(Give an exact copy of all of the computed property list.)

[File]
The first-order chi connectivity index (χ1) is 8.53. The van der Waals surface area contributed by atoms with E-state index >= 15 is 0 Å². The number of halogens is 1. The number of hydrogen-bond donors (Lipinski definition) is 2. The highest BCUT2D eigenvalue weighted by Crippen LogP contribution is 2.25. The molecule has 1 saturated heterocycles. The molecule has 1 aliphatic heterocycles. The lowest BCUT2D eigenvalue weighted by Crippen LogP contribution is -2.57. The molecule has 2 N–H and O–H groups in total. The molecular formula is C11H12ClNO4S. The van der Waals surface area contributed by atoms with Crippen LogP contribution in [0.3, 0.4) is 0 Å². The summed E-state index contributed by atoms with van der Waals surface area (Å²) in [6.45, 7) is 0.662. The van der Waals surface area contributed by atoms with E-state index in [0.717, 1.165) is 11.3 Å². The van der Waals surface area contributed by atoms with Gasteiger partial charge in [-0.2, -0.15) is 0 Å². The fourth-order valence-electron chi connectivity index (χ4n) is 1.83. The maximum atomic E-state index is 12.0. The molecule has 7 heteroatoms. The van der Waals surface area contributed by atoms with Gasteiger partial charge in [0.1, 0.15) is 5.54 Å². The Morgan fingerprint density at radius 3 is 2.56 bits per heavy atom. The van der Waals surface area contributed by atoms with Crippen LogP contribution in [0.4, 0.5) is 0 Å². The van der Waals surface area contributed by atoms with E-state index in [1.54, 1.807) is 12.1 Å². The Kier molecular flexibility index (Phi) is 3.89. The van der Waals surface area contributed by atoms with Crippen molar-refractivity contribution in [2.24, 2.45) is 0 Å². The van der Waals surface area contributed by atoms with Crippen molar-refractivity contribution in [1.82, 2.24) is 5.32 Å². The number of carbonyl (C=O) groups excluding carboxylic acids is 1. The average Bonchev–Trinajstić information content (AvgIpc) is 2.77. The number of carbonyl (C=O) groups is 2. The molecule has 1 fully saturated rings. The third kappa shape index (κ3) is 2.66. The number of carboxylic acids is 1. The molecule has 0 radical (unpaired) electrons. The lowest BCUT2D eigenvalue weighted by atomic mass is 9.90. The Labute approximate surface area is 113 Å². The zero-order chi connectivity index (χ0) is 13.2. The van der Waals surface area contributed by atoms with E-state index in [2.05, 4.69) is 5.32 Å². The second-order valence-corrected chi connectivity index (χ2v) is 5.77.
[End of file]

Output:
The first-order chi connectivity index (χ1) is 8.53. The van der Waals surface area contributed by atoms with E-state index >= 15 is 0 Å². The number of halogens is 1. The number of hydrogen-bond donors (Lipinski definition) is 2. The highest BCUT2D eigenvalue weighted by Crippen LogP contribution is 2.25. The molecule has 1 saturated heterocycles. The molecule has 1 aliphatic heterocycles. The lowest BCUT2D eigenvalue weighted by Crippen LogP contribution is -2.57. The molecule has 2 N–H and O–H groups in total. The molecular formula is C11H12ClNO4S. The van der Waals surface area contributed by atoms with Crippen LogP contribution in [0.3, 0.4) is 0 Å². The summed E-state index contributed by atoms with van der Waals surface area (Å²) in [6.45, 7) is 0.662. The van der Waals surface area contributed by atoms with E-state index in [0.717, 1.165) is 11.3 Å². The van der Waals surface area contributed by atoms with Gasteiger partial charge in [-0.2, -0.15) is 0 Å². The fourth-order valence-electron chi connectivity index (χ4n) is 1.83. The maximum atomic E-state index is 12.0. The molecule has 7 heteroatoms. The van der Waals surface area contributed by atoms with Gasteiger partial charge in [0.1, 0.15) is 5.54 Å². The Morgan fingerprint density at radius 3 is 2.56 bits per heavy atom. The van der Waals surface area contributed by atoms with Crippen LogP contribution in [0.4, 0.5) is 0 Å². The van der Waals surface area contributed by atoms with E-state index in [1.54, 1.807) is 12.1 Å². The Kier molecular flexibility index (Phi) is 3.89. The van der Waals surface area contributed by atoms with Crippen molar-refractivity contribution in [2.24, 2.45) is 0 Å². The van der Waals surface area contributed by atoms with Crippen molar-refractivity contribution in [1.82, 2.24) is 5.32 Å². The number of carbonyl (C=O) groups excluding carboxylic acids is 1. The average Bonchev–Trinajstić information content (AvgIpc) is 2.77. The number of carbonyl (C=O) groups is 2. The molecule has 1 fully saturated rings. The third kappa shape index (κ3) is 2.66. The number of carboxylic acids is 1. The molecule has 0 radical (unpaired) electrons. The lowest BCUT2D eigenvalue weighted by atomic mass is 9.90. The Labute approximate surface area is 113 Å². The zero-order chi connectivity index (χ0) is 13.2. The van der Waals surface area contributed by atoms with E-state index in [2.05, 4.69) is 5.32 Å². The second-order valence-corrected chi connectivity index (χ2v) is 5.77.